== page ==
- Sophie &Friends
Every once in a while I have one of those crazy days where I need my sister Freda to join me on site for events. Usually I don’t like to do this, because she already has a full schedule working in our office and warehouse, but every now and then things get a little hectic, and she’s the one I know I can turn to.
Before I begin, I must say that no one -- and I mean no one -- has a better eye for décor than my sister. She has a great knack for placement, and uses color and fabric like nobody’s business. This is why whenever we have to decorate for an event at the Hamlin School, I bring Freda along.
Little did we know what awaited us this time...
The day started out like any normal day. Freda had all the props and boxes lined up in our warehouse bay; I pulled the truck around and we began stacking, fitting, sliding, and shifting. We had to be extra careful while packing because we had some very delicate oversized pieces that needed to be transported to Hamlin. The theme was “Old Hollywood,” and Stephen (my warehouse manager and in-house designer) had created an enormous eight-foot light-up star for the event. The star was designed in pieces, but even so those pieces were pretty large. The main issue was we also had a “Royal Wedding” themed party that evening, and everything was already in the truck. The van was packed full to bursting -- but if you know me, you know this is nothing new in my life!
We had a tiny bit of a shock when we realized that the wood glue Stephen has initially used to build the star (but then later abandoned for liquid nails) was still wet, and seeping from the bottom of the pieces, puddling on the floor. This hadn’t been an issue when the pieces were lying flat, but after standing up on their sides all night in the loading dock, the landslide had begun. We were in a frenzy as Freda had to scrape and pick at the glue, then tape the star to make it workable again. (Note to self: never use wood glue on slick foam core!)
In spite of this we were still doing well; all the boxes and weeping pieces were packed. The only thing that remained was the top piece of the star. I had left just enough room to slide it into the top of the van but there was one problem... the piece was too wide. Originally, when Stephen designed the star, he made it four feet wide, which is the perfect width to slip into my van. However, that was before he added the “wings.” The wings were added as an afterthought when we discovered the arms needed a bit more strength. They added that strength all right... and they also added three feet of width.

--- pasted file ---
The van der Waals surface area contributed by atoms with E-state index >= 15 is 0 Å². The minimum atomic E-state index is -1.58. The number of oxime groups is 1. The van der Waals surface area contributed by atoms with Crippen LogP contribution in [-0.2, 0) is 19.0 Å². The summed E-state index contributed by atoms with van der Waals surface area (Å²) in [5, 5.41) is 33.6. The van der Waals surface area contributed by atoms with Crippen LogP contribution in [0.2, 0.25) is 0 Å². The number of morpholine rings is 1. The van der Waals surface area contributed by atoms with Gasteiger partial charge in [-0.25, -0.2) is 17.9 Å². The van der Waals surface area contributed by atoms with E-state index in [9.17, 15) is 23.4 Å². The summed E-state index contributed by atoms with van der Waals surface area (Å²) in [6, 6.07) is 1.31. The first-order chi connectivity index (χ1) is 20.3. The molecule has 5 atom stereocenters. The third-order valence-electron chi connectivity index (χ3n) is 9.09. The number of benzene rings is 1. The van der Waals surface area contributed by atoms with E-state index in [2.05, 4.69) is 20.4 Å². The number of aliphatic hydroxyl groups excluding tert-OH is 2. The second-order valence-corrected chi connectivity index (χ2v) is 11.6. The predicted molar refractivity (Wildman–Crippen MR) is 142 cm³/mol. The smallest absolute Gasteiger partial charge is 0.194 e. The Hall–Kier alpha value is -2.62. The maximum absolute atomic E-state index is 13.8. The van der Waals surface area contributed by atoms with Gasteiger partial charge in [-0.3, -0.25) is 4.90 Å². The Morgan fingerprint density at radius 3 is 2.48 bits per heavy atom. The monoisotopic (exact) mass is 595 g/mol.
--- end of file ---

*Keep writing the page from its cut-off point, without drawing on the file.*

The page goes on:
Now, if the van had been empty -- no problem, the top could go in at an angle and all would be well. But as you know, the van wasn’t empty. We had a serious problem, and we had to be at Hamlin in an hour.
There were only two solutions to this mess:
1. Go to Hamlin, unload everything there (including the “Royal Wedding” party), then drive the empty van back and get the topper. That would have been fine if we had a huge team, but it was just me and Freda alone on this setup, and we were already limited in our timing. We needed every minute we had.
2. We could strap that puppy to the top of Freda’s Ford Focus.
Before going on, let me just go on record and say that I know a tiny bit about physics and wind current, enough to know that putting this thing on the top of Freda’s little car was basically turning her car into a paper airplane. I didn’t like it one bit. My sister, on the other hand, had no reservations. She’d transported numerous oversized art projects during her college years on the top of her old Ford Festiva, including a 150-pound life-sized statue.
At Freda’s insistence, we strapped the piece to her car using an entire roll of stretch wrap (which is basically Saran Wrap on steroids). After taking a few laps around the warehouse (Freda looking like Mario Andretti in braids), we decided to risk the highway. The plan was for me to drive behind Freda with my blinkers on; we’d go in the slow lane, and hopefully we wouldn’t attract the attention of the CHP, especially since it was rush hour. Well, the minute we turned onto 101, I knew we were doomed. Not only did the slipstream from driving start to cause “lift off” almost immediately, but the winds coming off the Bay were buffeting the car, almost forcing Freda’s car off the road. The two of us were in constant phone contact on our headsets, and I could see the fiasco unfolding in front of my eyes. I advised -- okay, shrieked -- that she needed to get off at the first exit. We pulled over, added another layer of stretch wrap, and recalculated our route. It would probably add another twenty minutes of drive time, but we decided to go the back way on the surface streets. Great idea, except for two things: lights and wind...
Tune in Wednesday to find out what happened next on the road to Hamlin!